The prince bit his nails and sometimes stood stillj] making gestures and talking volubly. Lady Springfield shook her head, drew her black lace mantle close to her as though offended, and on one occasion walked right away from the prince. He stood for a moment irresolute, then overtook her, and thsre was some more earnest dialogue. At length these two parted also, and the princo returned towards his own apartments, his hands deep in his trouser pockets, and his head bent.
It was now three o'clock, and it occurred to me that as a railway station was mixed up in my affairs I had better put on a light suit and a low-crowned hat, so as to look as if I were Ejohig to travel. I hesitated as to whether I ought to take my revolver ; but I hate these foolish weapons, which, besides other inconveniences, make the pocket of a well - fitting coat bulge out. I even rejected the idea of a thick stick, and chose a slender cane; but I provided myself well with money, and throw a dustcloak over my arm.
It was a lovely afternoon, and the streets were thronged with people going out to spend the evening in the Bier-Gartens of the suburbs. All the shops were closed and the cafes almost deserted. Countless
droshkies (open fließ), their cushions in white cotton covers, were carrying family parties tricked out in Sunday best—the women all fanning themselves and the men all smoking. The railway station was at some distance from tli<: palace, and when I arrived there punctually at four, there wore crowds hurrying in to catch suburban trains. Dr Grii.zener was waiting for me on the slepa of the principal entrance, and looked the embodiment of respectability with his panama straw hat, well starched shirt front, grey silk gloves, and ivory-headed walkingstick. He laughed from ear to ear as be shook hands, but said not a word, and led me to the first-class waiting room, where, greatly to my surprise, I found Isabel Meadowes, whom I had seen an hour before in the palace garden, now dressed in travelling costume and holding a small bag. She colored, but looked gravely into my eyes as she said in a low voice : " Excuse me for this, Captain Meredith ; I have telegraphed to my father to join me at Ostend, and I am going there by this evening's cxpiocs. But I shall get into the train at Lilientbal so as to avoid observation. Do you mind travelling as far as Lilientbal with me ? it is about twenty miles off. I with vnry much to speak with you." Dr ftrinzener had disappeared.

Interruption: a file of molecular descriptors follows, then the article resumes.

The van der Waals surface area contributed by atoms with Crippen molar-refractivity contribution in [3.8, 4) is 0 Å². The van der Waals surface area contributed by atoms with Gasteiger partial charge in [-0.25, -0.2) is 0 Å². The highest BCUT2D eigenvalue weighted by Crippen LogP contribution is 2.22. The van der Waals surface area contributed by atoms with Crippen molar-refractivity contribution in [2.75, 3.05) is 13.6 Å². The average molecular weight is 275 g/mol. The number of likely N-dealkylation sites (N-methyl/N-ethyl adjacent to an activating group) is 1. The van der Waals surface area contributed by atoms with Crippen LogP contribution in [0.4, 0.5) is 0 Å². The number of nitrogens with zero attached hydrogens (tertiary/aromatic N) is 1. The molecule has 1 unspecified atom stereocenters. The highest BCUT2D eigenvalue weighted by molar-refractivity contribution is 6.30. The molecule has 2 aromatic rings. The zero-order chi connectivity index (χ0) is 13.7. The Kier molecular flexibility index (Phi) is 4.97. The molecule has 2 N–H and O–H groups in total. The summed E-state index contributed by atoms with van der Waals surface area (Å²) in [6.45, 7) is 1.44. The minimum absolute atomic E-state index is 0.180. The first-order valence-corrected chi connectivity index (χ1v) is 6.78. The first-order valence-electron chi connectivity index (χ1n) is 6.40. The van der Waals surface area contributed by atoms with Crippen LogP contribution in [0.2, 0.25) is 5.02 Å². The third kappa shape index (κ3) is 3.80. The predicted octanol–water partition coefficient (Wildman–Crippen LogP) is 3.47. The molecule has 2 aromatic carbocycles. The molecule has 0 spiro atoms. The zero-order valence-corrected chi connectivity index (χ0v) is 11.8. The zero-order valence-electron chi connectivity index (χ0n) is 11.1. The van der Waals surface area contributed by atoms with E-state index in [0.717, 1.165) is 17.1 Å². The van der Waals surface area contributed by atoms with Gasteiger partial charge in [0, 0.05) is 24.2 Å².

Isabel had already taken the tickets, and as the train was to start in a few
minutes we passed on to che platform ; but there was difficulty in finding a first-clai-s compartment with two vacant Eeats, and when at last we succeeded, the two seats which we obtained were apart and on the same side of the carriage—nor did it occur to the two polite Germans who occupied the intervening places to move so that Isabel and I might sit together. This prevented me not only from holding conversation with Isabel, but from observing her during the crawling progress of the train.
An hour was occupied in doing the twenty miles, for the train stopped at every station. When we alighted at Lilienthal Isabel said she had never been to this town before, and suggested that we should seek an open-air restaurant, Taking counsel of a flyman, we learned that the favourite Luiiham lay on the other side of Lilienthal, about a mile